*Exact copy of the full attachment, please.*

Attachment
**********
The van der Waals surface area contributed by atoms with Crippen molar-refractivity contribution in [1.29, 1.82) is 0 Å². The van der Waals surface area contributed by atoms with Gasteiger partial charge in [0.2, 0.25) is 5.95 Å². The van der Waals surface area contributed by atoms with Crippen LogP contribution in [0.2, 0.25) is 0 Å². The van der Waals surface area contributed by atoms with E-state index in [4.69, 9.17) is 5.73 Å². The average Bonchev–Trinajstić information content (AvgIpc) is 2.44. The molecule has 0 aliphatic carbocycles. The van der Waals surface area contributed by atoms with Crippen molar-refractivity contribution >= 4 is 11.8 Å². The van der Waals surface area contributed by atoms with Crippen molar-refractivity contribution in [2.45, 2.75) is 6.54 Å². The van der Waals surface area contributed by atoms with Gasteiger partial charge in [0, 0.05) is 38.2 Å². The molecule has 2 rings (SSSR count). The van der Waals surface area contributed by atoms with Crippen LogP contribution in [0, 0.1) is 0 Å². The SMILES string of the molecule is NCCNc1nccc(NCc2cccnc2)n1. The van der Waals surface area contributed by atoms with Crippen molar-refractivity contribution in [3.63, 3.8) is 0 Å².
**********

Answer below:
The van der Waals surface area contributed by atoms with Crippen molar-refractivity contribution in [1.29, 1.82) is 0 Å². The van der Waals surface area contributed by atoms with Gasteiger partial charge in [0.2, 0.25) is 5.95 Å². The van der Waals surface area contributed by atoms with Crippen LogP contribution in [0.2, 0.25) is 0 Å². The van der Waals surface area contributed by atoms with E-state index in [4.69, 9.17) is 5.73 Å². The average Bonchev–Trinajstić information content (AvgIpc) is 2.44. The molecule has 0 aliphatic carbocycles. The van der Waals surface area contributed by atoms with Crippen molar-refractivity contribution >= 4 is 11.8 Å². The van der Waals surface area contributed by atoms with Crippen molar-refractivity contribution in [2.45, 2.75) is 6.54 Å². The van der Waals surface area contributed by atoms with Gasteiger partial charge in [0, 0.05) is 38.2 Å². The molecule has 2 rings (SSSR count). The van der Waals surface area contributed by atoms with Crippen LogP contribution in [0, 0.1) is 0 Å². The SMILES string of the molecule is NCCNc1nccc(NCc2cccnc2)n1. The van der Waals surface area contributed by atoms with Crippen molar-refractivity contribution in [3.63, 3.8) is 0 Å².